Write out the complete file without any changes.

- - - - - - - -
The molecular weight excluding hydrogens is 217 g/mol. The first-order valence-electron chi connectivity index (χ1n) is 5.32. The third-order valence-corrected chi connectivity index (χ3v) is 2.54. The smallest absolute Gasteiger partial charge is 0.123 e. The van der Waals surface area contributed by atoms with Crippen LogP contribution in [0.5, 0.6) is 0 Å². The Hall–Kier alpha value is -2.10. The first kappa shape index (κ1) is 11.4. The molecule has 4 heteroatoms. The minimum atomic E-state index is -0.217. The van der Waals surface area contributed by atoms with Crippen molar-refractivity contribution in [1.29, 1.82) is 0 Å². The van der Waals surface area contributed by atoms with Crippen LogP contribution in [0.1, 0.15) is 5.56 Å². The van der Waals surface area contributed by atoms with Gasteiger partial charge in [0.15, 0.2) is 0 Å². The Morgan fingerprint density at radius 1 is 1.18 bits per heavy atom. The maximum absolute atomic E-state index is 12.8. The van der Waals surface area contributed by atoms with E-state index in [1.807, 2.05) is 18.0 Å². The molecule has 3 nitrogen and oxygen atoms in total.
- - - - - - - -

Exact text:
The molecular weight excluding hydrogens is 217 g/mol. The first-order valence-electron chi connectivity index (χ1n) is 5.32. The third-order valence-corrected chi connectivity index (χ3v) is 2.54. The smallest absolute Gasteiger partial charge is 0.123 e. The van der Waals surface area contributed by atoms with Crippen LogP contribution in [0.5, 0.6) is 0 Å². The Hall–Kier alpha value is -2.10. The first kappa shape index (κ1) is 11.4. The molecule has 4 heteroatoms. The minimum atomic E-state index is -0.217. The van der Waals surface area contributed by atoms with Crippen molar-refractivity contribution in [1.29, 1.82) is 0 Å². The van der Waals surface area contributed by atoms with Crippen LogP contribution in [0.1, 0.15) is 5.56 Å². The van der Waals surface area contributed by atoms with Gasteiger partial charge in [0.15, 0.2) is 0 Å². The Morgan fingerprint density at radius 1 is 1.18 bits per heavy atom. The maximum absolute atomic E-state index is 12.8. The van der Waals surface area contributed by atoms with E-state index in [1.807, 2.05) is 18.0 Å². The molecule has 3 nitrogen and oxygen atoms in total.